What’s the Best Route to a Coalition Government?
An interesting article today in the Vancouver Sun about the need for a coalition government. The main idea of the two BC professors is that three three centre-left parties, the Liberals, NDP and Greens, need to form a coalition and run candidates strategically if they are to hope to ever defeat the Conservatives. You’ll remember that another political science professor at UBC, Michael Byers, made some similar suggestions a few months ago. While I agree with the ends I’m not sure about the means which they suggest. They seem to argue that the three coalition parties would work out amongst themselves which of them has the best chance in each riding and run just one of them. This will not help allay fears of voters that ‘their choice is being made for them’ even if they don’t really our voting system actually does that anyways.
Another problem is that each party not running a candidate in some riding would lose all of the per-vote funding they receive for votes in that riding. This would be difficult for the Liberals, horrible for the NDP and fatal for the Greens since they get around 10% of the vote nationally and most of their funding comes from that money. Any coalition deal along these lines made before the election would need to include a guarantee that per vote funding would be redistributed to the parties that sacrificed by not running a candidate in some riding. It is questionable whether this kind of transfer of money between parties for essentially not running against each other would be legal. It probably shouldn’t be legal even though the intent in this case is legitimate.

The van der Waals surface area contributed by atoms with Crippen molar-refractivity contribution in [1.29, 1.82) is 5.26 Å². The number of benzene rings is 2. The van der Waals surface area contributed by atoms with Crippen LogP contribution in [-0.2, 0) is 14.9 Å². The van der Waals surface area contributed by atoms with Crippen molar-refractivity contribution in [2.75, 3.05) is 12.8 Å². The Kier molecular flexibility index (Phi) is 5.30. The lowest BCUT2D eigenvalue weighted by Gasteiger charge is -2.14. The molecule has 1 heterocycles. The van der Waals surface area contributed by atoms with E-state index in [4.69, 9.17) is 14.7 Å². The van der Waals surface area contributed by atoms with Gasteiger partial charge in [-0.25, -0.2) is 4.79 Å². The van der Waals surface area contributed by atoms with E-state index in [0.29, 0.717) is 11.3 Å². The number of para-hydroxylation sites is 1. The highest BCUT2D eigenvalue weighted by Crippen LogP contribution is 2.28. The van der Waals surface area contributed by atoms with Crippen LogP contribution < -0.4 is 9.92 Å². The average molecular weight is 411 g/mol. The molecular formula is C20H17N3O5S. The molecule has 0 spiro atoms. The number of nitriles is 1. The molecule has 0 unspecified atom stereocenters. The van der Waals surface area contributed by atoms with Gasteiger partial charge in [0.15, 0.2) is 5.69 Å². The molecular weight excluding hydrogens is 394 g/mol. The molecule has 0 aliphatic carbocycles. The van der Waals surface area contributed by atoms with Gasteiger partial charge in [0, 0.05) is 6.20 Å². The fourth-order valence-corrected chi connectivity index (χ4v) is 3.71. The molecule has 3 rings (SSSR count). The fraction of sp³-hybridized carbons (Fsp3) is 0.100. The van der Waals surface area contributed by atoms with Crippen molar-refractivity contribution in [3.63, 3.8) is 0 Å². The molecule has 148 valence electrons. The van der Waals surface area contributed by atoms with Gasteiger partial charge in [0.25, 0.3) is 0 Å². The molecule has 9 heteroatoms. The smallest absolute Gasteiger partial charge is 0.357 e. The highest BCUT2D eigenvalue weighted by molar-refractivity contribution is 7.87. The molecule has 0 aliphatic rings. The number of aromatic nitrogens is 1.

I have suggested approaches such as this in the past. But I think it is unlikely and perhaps unwise for the parties to get together and turn each riding in the country into two way race. I think all the parties should run in all ridings except for a small number where the centre-left vote is clearly being split and in the one or two cases where the Greens have a chance of winning based on local results. This probably amounts to 20 or 30 ridings. For all the others all parties should run but the message coming from the national campaigns should be one of respect for each other with the explicit promise that if another minority is the will of the Canadian people then these three parties will look into forming a coalition government by defeating the Conservatives in parliament and asking the Governor General to let them rule.
Telling this to voters up front is important because it lets us decide how to vote, to look at our riding and decide whether to vote with our heart or to vote strategically and rely on the coalition to balance out things. An important component to this would be a comprehensive, unbiased website that ranks how likely each candidate is to win and giving a suggestion of who to choose in order to maximize the chance of a centre-left coalition forming government. This will pop up on its own as there are several site out there almost like this.
This allows all the parties to run without being seriously accused of rigging the election, it allows the Liberals to form government if they actually win a majority and it deals with fear of the Bloc by declaring very clearly that they will not be part of any coalition.